The importance of each factor varies depending on where a firm is in the development process. In other words, are you a boomer advisor or someone just starting out? Your personal goals and financial resources are essential in the first stage, whereas business systems and your strategic abilities assume greater importance at business maturity.
What Does This Mean if You’re a Boomer Advisor?
Boomer advisors are likely firmly in the Success stage. You’ve endured the hard times of Existence and Survival, arriving at a point of economic health where the practice yields at least average profits.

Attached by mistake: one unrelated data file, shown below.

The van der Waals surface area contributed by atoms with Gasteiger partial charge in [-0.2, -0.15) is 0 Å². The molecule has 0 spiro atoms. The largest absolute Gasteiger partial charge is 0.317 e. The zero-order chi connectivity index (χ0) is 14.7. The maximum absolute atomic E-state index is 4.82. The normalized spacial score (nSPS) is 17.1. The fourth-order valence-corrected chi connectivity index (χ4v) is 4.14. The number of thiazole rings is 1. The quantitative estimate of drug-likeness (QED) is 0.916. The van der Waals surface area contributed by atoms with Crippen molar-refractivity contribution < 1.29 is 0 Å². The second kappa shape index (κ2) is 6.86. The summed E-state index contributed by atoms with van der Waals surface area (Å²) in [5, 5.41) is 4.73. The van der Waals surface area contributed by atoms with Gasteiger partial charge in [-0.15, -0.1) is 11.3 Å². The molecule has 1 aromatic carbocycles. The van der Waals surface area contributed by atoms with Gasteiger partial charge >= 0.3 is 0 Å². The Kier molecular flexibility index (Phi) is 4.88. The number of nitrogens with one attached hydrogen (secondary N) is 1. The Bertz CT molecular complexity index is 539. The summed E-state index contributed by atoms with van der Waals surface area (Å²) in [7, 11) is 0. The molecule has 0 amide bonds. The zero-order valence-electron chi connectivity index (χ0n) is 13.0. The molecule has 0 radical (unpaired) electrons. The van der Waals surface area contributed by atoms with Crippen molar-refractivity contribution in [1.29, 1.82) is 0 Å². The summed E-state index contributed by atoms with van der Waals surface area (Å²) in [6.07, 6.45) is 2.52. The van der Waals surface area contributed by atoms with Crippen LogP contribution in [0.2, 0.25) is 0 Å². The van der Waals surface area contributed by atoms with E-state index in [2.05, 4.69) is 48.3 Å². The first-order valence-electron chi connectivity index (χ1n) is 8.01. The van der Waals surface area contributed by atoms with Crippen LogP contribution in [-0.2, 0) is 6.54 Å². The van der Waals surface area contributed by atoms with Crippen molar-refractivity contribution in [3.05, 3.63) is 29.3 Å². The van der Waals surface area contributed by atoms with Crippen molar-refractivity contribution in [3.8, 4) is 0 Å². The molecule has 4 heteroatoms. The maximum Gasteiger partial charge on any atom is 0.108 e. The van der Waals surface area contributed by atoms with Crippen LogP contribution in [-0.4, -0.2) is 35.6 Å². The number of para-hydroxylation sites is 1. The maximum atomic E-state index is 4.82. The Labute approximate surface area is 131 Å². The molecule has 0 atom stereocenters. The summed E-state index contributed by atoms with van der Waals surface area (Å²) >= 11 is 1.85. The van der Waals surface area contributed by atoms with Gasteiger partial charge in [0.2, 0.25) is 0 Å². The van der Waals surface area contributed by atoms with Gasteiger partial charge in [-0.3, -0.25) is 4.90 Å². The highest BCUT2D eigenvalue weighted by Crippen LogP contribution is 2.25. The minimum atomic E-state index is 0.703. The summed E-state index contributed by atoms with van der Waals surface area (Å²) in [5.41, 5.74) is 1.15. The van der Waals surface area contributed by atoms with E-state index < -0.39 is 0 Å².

Some of you may view your firms as a platform for ongoing business growth. Others have (consciously or unconsciously) disengaged, shifting energy to personal interests outside the business. Again, as long as there is sufficient cash and internal delegation, either option can work. But there are other considerations that may come into play.
Intent to work indefinitely. Many boomers want to “work forever” or as long as you’re able. But external factors can affect your plans. Since sustaining the disengagement model depends on steady cash flow, it’s important to forecast future revenue accurately. What happens if you lose a few clients to another firm, clients increasingly draw down their assets, or clients pass away? All directly affect revenue (i.e., the key factor in remaining in the Success stage versus reverting to Survival mode).